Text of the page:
Lily Tomlin on stand-up, Kristen Wiig and playing Reba McEntire's mother
With a career spanning five decades, Lily Tomlin has entertained generations of families through appearances on shows as diverse as Sesame Street, Laugh-In, Damages and, most recently, Malibu Country. But the Tony, Grammy, Emmy and Peabody award-winning actress, who got her start in standup, says that career didn't come easily: She had to challenge the stereotypes hung on female entertainers.
In advance of her performance this Saturday, April 13, at the Paramount Theatre, Tomlin spoke with Westword about what it was like doing comedy in the '60s and who she admires in the current world of funny women.
Westword: Your latest television role is playing Lillie Mae MacKenzie, Reba McEntire's mother on Malibu Country. Your chemistry with Reba McEntire is so real -- it seems like a real relationship. How did you come to be on that show?
Lily Tomlin: I've known Reba for a long time. My family is Southern -- they're from Kentucky -- and my brother lives in Nashville, so I used to run into Reba a lot in Nashville. I thought she was a great country singer -- she has a great voice, and I admire her on that level. But then I saw her do Annie Get Your Gun on Broadway, and she was so fantastic. She was out of this world.
I've told this story before, but as soon as she hit the stage, about two minutes in, I began to weep. She was so alive and so in the moment as an actor. It was wonderful. During intermission, I couldn't stop crying at the perfection of it -- when you go to the theater and see something absolutely astonishing sometimes, you are moved. It's like an affirmation of your own humanity.
She was so good in it and I became a devoted fan of that artistry. I had never really watched her old TV show (Reba) because I never get to watch that much TV anyway; I'm always traveling and working. But I knew she had a really popular show and a huge popularity herself. People love her. So I had known her, but not well -- I had introduced her on country music awards and things like that.
Then the job just came up, and she would be the main reason I took it, initially. I thought the script was interesting, in terms of the relationship and my role as an older woman who really cuts loose -- or as much as she might in a sitcom. Middle America gets to see a woman who's supposed to be that age and is full of life, who wants to take risks and have fun. I just love doing it and love working with Reba.
This character of Lillie Mae is named after your mother?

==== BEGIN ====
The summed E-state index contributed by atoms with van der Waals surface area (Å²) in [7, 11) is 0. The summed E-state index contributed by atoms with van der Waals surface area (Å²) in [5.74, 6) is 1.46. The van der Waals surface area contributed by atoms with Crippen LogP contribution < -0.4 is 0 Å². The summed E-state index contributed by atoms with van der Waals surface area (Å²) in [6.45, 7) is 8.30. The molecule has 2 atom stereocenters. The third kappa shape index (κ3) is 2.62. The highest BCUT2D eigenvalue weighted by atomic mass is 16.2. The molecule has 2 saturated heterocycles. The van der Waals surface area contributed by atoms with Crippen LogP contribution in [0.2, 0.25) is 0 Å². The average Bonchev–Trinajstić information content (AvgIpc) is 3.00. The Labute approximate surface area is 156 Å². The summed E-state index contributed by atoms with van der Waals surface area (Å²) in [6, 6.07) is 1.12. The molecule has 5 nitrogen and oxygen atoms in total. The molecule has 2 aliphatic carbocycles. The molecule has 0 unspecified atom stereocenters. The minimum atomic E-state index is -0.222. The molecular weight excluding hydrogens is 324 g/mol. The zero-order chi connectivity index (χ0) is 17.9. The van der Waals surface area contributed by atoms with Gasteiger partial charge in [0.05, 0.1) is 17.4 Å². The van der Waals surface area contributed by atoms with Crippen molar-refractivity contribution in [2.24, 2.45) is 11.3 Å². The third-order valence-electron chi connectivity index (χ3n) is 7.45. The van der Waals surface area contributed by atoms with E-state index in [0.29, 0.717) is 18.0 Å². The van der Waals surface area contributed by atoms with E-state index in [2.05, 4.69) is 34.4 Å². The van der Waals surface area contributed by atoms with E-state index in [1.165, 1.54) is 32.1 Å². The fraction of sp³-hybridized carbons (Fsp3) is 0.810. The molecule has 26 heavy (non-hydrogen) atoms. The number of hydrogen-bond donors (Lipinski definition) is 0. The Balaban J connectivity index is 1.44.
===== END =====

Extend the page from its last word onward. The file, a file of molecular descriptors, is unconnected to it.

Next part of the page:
They let me name the character after my mother. I had that white wig made, because my mother had white hair. My family gets a kick out of it, too. I wish my mother would have been able to see it -- she would have been delighted.
Do you feel like you channel her at all?
No. My mother was pretty lighthearted. She had a sweet and fun personality. I don't know that she would do everything that Lillie Mae has done. She might not go to the nude beach. I doubt my mother would have gone -- well, she may have gone to watch.
You've worked in so many different arenas -- television, movies, theater, live shows, stand-up -- is there something you like to do more than the others?
I suppose if I had to do one thing, I would just do theater or the stage. It's what I've always done. I've put on shows since I was maybe six or seven years old, putting on shows on the back porch. I'd try to get other people to come and try to get other kids to be in it. It's partly because I used to take ballet and tap and stuff at the department of parks and recreation -- I should tell that to Amy sometime, Amy Poehler. She should let me come on and talk about Parks And Rec. [Laughs.] It was a big part of my life.
We lived in a pretty rough neighborhood, so there were a lot of programs to keep kids off the streets. Like I said, I took ballet and tap because my rec teacher, Mrs. Fitzgerald, was a ballerina. She taught ballet and tap and put on shows, and that's probably where I got the idea. But I made up my own shows -- I loved to imitate people in the building, my parents, my relatives.
I don't remember when we first got TV -- we didn't get our own personal TV (in the house) until I was ten. I lived a lot with radio and I always loved the characters on radio. I've always loved those characters -- people who were surprising and interesting and made you laugh.